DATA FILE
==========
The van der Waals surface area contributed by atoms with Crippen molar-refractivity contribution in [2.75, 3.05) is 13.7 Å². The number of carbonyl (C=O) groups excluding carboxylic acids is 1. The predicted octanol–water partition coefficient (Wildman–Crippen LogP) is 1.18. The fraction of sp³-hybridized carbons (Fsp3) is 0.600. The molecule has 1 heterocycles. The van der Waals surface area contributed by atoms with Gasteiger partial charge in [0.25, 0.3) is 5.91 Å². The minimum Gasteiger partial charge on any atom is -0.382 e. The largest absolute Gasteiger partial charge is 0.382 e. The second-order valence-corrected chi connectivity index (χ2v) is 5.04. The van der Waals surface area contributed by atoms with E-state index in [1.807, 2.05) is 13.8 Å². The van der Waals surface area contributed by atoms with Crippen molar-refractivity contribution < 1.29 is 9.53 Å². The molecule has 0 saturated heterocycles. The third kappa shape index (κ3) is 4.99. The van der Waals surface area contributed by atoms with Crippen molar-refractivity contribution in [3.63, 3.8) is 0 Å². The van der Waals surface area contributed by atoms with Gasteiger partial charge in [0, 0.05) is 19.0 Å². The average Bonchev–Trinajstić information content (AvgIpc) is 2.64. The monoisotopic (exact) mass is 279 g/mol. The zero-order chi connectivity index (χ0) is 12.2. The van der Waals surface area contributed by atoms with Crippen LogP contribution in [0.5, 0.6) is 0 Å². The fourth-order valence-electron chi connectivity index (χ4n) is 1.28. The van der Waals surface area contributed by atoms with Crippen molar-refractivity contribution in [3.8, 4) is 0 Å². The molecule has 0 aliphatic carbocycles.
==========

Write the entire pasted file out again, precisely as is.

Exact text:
The van der Waals surface area contributed by atoms with Crippen molar-refractivity contribution in [2.75, 3.05) is 13.7 Å². The number of carbonyl (C=O) groups excluding carboxylic acids is 1. The predicted octanol–water partition coefficient (Wildman–Crippen LogP) is 1.18. The fraction of sp³-hybridized carbons (Fsp3) is 0.600. The molecule has 1 heterocycles. The van der Waals surface area contributed by atoms with Gasteiger partial charge in [0.25, 0.3) is 5.91 Å². The minimum Gasteiger partial charge on any atom is -0.382 e. The largest absolute Gasteiger partial charge is 0.382 e. The second-order valence-corrected chi connectivity index (χ2v) is 5.04. The van der Waals surface area contributed by atoms with E-state index in [1.807, 2.05) is 13.8 Å². The van der Waals surface area contributed by atoms with Crippen molar-refractivity contribution < 1.29 is 9.53 Å². The molecule has 0 saturated heterocycles. The third kappa shape index (κ3) is 4.99. The van der Waals surface area contributed by atoms with Crippen molar-refractivity contribution in [3.63, 3.8) is 0 Å². The van der Waals surface area contributed by atoms with Gasteiger partial charge in [0, 0.05) is 19.0 Å². The average Bonchev–Trinajstić information content (AvgIpc) is 2.64. The monoisotopic (exact) mass is 279 g/mol. The zero-order chi connectivity index (χ0) is 12.2. The van der Waals surface area contributed by atoms with Crippen LogP contribution in [0.5, 0.6) is 0 Å². The fourth-order valence-electron chi connectivity index (χ4n) is 1.28. The van der Waals surface area contributed by atoms with Crippen molar-refractivity contribution in [3.8, 4) is 0 Å². The molecule has 0 aliphatic carbocycles.